In Saudi Arabia, researchers find 4500 years old highway linked with ancient tombs

Archaeologists in northwest Saudi Arabia have discovered 4,500-year-old “funerary avenues” — the longest running for 105 miles (170 km) — alongside thousands of pendant-shaped stone tombs.
Some of the avenues are delineated with red rock, but most “were simply formed as the ground was worn smooth by the footfall of ancient people — and especially by the hooves of their domestic animals,” Mat Dalton, a research associate at the University of Western Australia and lead author of a recent paper on the avenues published in the journal The Holocene, told Live Science in an email.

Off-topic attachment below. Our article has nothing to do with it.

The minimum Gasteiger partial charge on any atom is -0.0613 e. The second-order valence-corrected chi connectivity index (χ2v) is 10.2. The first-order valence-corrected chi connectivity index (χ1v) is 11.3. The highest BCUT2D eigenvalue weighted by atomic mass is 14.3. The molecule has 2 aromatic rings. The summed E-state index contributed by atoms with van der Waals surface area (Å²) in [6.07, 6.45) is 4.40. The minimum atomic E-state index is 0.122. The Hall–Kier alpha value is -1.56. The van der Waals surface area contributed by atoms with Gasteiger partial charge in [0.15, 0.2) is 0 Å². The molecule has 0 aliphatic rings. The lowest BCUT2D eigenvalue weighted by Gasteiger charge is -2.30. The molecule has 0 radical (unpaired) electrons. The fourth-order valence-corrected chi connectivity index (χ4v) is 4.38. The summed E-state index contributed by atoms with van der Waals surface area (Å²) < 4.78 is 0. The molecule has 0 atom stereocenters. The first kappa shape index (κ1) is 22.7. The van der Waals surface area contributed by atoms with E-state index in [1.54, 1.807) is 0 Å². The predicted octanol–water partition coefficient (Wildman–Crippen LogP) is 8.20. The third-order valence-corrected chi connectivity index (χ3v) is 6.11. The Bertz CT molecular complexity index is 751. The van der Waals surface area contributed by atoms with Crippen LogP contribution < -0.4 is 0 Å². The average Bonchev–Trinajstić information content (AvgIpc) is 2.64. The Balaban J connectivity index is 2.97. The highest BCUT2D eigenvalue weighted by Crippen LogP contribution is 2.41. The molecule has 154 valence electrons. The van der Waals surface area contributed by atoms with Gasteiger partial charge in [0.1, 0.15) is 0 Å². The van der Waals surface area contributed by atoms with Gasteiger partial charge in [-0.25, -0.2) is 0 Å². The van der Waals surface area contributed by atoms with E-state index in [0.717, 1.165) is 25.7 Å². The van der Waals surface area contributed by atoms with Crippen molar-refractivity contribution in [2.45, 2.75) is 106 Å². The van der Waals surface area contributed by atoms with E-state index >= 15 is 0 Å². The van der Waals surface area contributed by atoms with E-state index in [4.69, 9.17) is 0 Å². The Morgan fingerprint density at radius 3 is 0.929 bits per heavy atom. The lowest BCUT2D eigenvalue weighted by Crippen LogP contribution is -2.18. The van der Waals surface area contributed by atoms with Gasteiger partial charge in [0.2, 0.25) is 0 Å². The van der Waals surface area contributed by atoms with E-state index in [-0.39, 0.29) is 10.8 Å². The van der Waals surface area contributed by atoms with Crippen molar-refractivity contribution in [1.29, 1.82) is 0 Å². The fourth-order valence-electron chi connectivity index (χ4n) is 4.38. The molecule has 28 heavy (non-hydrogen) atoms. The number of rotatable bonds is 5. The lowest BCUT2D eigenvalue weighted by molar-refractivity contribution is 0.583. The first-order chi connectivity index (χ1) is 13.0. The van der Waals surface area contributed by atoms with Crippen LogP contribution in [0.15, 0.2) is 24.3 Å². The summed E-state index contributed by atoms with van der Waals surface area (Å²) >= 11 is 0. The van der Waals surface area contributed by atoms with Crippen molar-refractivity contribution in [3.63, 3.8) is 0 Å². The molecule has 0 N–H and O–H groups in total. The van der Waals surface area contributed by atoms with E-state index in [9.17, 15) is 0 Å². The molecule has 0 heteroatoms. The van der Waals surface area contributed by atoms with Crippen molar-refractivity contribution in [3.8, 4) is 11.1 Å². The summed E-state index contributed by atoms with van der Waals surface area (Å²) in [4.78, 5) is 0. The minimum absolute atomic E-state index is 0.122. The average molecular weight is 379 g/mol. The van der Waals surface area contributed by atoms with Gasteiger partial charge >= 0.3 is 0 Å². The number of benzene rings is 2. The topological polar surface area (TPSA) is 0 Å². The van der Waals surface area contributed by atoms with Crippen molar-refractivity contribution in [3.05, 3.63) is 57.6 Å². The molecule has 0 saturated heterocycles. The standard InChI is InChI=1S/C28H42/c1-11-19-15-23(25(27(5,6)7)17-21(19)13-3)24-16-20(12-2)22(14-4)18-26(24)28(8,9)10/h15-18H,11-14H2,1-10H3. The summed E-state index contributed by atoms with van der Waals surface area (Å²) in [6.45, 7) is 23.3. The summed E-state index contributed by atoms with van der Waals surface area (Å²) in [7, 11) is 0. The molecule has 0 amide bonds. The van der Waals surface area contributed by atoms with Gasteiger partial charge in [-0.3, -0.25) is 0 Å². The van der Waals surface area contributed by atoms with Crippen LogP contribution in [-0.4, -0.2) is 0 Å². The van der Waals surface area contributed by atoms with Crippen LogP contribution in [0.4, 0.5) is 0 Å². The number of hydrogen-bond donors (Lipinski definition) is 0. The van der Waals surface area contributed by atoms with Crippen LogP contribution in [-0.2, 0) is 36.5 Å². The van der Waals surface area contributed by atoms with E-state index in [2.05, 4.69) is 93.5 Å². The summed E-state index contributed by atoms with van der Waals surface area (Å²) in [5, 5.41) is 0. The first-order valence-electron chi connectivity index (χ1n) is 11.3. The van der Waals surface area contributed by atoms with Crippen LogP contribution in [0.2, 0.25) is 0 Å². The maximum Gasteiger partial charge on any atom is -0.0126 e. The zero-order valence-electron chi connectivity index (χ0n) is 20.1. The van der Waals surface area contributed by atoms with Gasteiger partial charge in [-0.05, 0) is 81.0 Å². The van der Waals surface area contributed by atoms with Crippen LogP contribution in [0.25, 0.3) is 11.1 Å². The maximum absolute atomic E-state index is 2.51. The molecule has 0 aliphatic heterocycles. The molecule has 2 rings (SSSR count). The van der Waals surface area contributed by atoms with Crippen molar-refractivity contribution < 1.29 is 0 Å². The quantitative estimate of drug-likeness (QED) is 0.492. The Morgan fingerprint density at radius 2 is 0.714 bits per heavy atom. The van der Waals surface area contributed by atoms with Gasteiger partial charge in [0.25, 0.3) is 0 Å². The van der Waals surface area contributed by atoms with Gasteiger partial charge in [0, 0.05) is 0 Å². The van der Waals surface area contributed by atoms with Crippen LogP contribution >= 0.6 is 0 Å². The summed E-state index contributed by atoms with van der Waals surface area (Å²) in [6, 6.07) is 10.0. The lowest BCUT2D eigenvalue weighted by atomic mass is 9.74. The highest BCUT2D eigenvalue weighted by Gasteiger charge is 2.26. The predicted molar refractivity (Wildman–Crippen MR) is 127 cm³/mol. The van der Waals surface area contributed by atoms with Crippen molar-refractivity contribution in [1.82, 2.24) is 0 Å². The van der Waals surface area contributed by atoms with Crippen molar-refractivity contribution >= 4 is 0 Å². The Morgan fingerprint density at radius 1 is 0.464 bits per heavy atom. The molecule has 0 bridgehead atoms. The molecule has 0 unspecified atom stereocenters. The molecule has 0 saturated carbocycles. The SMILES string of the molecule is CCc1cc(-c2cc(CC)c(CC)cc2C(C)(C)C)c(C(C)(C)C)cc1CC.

The network of avenues would have facilitated long-distance travel. “By following these networks, people could have traversed a distance of at least 530 km [330 miles] from north to south. There are also hints of such avenues in southern Saudi Arabia and in Yemen. These require further research but could suggest even longer-distance movements by ancient populations,” Dalton wrote in the email.

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